Yahoo appears determined to reclaim Flickr’s former glory and outdo rival photo-sharing services like Facebook’s Instagram. Yet, those efforts suffered another setback this week with the loss of Mark Spiering, Flickr’s head of product since 2011.
First reported by The Wall Street Journal, Spiering just joined EyeEm, a Berlin-based photo-sharing community and marketplace. As head its product development team, Spiering is leading EyeEm’s U.S. expansion. In fact, Florian Meissner, co-founder and CEO of EyeEm, cited Spiering’s “network in North America” as critical to the company’s expansion plans.
Members of EyeEm’s community decide which of their images are put up for sale; they retain the copyright to their works and get a share of revenue.
Founded in 2011, a free EyeEm app for iOS and Android has so far been downloaded more than 10 million times, per the company’s estimate.
Flickr was the Web’s foremost photo-sharing platform when it was sold to Yahoo in 2005. Since then, the unit has suffered from stagnation within Yahoo’s corporate structure, management turnover and the rise of more mobile- and social-friendly services like Instagram.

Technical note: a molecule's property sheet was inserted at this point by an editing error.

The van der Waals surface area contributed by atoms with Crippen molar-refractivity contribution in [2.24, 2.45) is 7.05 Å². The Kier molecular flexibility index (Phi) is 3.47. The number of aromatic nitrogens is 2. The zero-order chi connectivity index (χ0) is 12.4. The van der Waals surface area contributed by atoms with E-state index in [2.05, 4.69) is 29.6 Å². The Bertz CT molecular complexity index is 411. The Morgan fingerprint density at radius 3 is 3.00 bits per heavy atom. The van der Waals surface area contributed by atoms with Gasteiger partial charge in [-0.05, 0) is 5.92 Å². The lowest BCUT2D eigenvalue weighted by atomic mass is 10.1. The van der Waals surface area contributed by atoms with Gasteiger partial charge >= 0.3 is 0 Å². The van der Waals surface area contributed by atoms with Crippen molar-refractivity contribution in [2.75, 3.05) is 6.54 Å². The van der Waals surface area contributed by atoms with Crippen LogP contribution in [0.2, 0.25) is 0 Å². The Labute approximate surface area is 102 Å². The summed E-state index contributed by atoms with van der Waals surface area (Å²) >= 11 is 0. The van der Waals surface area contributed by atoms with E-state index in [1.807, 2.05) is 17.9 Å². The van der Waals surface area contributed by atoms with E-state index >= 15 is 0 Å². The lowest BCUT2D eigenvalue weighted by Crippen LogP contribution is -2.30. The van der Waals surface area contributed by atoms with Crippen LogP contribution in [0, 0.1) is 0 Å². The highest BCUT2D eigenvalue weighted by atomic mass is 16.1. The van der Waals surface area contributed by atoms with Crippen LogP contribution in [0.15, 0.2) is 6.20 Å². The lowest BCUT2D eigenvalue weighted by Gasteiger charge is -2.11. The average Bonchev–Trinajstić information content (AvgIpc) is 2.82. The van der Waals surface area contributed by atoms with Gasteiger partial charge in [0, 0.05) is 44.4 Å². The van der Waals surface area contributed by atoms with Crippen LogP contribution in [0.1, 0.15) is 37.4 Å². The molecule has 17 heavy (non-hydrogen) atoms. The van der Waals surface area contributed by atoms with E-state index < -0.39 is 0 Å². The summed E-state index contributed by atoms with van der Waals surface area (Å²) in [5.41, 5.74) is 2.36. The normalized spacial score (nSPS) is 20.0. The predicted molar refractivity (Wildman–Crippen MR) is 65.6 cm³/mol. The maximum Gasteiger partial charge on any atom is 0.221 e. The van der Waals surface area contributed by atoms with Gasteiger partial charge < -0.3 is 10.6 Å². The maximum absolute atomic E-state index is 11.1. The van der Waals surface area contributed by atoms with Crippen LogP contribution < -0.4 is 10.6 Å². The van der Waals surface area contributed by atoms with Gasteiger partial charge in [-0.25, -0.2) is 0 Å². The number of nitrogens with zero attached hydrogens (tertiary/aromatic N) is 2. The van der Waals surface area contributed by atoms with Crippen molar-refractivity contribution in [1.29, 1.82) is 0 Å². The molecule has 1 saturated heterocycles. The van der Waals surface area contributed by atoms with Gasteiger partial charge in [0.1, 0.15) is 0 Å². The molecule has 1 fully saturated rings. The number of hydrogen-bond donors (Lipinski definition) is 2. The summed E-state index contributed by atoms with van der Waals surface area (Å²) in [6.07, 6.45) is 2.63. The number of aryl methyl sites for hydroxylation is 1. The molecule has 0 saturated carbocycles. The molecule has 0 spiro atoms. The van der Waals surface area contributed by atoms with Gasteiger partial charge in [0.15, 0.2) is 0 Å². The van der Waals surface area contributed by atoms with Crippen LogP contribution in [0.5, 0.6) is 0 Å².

Among other issues, it wasn’t until late last year that Flickr finally decided to give users a broad set of options for embedding images on other Web pages.
Now, with the support of CEO Marissa Mayer -- and an impending windfall from Alibaba’s IPO -- Yahoo is reportedly close to relaunching Flickr for the third time since 2012.
Flickr remains a force to be reckoned with. This time last year, the service had nearly 90 million registered users uploading roughly 3.5 million images on a daily basis.
Despite its rapid growth, Instagram is only expected to have 40 million registered users by the end of the year, according to eMarketer.
In 2011, Spiering took the reins at Flickr on an interim basis after Matthew Rothenberg left Yahoo.
Yahoo did not return requests for comment by press time.